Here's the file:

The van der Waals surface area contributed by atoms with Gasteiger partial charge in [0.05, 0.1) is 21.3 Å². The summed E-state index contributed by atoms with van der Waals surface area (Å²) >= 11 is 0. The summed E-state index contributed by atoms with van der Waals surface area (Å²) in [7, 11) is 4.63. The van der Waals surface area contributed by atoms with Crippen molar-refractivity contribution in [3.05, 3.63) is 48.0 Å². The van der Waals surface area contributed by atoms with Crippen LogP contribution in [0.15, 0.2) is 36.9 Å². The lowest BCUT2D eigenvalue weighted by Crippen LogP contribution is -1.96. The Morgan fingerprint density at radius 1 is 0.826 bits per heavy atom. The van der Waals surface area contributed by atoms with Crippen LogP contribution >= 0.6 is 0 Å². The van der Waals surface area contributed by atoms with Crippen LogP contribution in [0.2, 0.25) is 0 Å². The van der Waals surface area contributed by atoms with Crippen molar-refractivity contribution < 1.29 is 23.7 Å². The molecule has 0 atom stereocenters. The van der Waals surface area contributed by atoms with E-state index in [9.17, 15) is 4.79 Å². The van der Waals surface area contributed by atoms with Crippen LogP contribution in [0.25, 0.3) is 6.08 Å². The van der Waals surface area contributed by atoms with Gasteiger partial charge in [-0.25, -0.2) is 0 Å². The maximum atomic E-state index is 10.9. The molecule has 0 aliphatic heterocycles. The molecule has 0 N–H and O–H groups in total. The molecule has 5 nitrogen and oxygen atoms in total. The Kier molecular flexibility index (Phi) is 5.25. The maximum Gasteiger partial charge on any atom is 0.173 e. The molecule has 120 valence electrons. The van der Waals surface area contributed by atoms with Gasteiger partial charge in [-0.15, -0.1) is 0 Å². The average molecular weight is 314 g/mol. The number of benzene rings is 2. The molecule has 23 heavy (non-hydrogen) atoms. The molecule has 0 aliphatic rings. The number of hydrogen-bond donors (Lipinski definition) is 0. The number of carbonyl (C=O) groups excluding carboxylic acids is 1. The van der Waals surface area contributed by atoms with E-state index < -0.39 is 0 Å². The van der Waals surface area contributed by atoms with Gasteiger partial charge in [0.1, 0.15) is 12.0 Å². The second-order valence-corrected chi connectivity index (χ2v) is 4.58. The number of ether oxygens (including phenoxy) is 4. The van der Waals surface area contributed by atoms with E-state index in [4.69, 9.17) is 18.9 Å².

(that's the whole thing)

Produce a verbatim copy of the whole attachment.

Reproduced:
The van der Waals surface area contributed by atoms with Gasteiger partial charge in [0.05, 0.1) is 21.3 Å². The summed E-state index contributed by atoms with van der Waals surface area (Å²) >= 11 is 0. The summed E-state index contributed by atoms with van der Waals surface area (Å²) in [7, 11) is 4.63. The van der Waals surface area contributed by atoms with Crippen molar-refractivity contribution in [3.05, 3.63) is 48.0 Å². The van der Waals surface area contributed by atoms with Crippen LogP contribution in [0.15, 0.2) is 36.9 Å². The lowest BCUT2D eigenvalue weighted by Crippen LogP contribution is -1.96. The Morgan fingerprint density at radius 1 is 0.826 bits per heavy atom. The van der Waals surface area contributed by atoms with Crippen LogP contribution >= 0.6 is 0 Å². The van der Waals surface area contributed by atoms with Crippen LogP contribution in [0.2, 0.25) is 0 Å². The van der Waals surface area contributed by atoms with Crippen molar-refractivity contribution < 1.29 is 23.7 Å². The molecule has 0 atom stereocenters. The van der Waals surface area contributed by atoms with E-state index in [9.17, 15) is 4.79 Å². The van der Waals surface area contributed by atoms with Crippen LogP contribution in [0.25, 0.3) is 6.08 Å². The van der Waals surface area contributed by atoms with Gasteiger partial charge in [-0.25, -0.2) is 0 Å². The maximum atomic E-state index is 10.9. The molecule has 0 aliphatic heterocycles. The molecule has 0 N–H and O–H groups in total. The molecule has 5 nitrogen and oxygen atoms in total. The Kier molecular flexibility index (Phi) is 5.25. The maximum Gasteiger partial charge on any atom is 0.173 e. The molecule has 120 valence electrons. The van der Waals surface area contributed by atoms with Gasteiger partial charge in [-0.15, -0.1) is 0 Å². The average molecular weight is 314 g/mol. The number of benzene rings is 2. The molecule has 23 heavy (non-hydrogen) atoms. The molecule has 0 aliphatic rings. The number of hydrogen-bond donors (Lipinski definition) is 0. The number of carbonyl (C=O) groups excluding carboxylic acids is 1. The van der Waals surface area contributed by atoms with E-state index < -0.39 is 0 Å². The van der Waals surface area contributed by atoms with Gasteiger partial charge in [0.1, 0.15) is 12.0 Å². The second-order valence-corrected chi connectivity index (χ2v) is 4.58. The number of ether oxygens (including phenoxy) is 4. The van der Waals surface area contributed by atoms with E-state index in [4.69, 9.17) is 18.9 Å².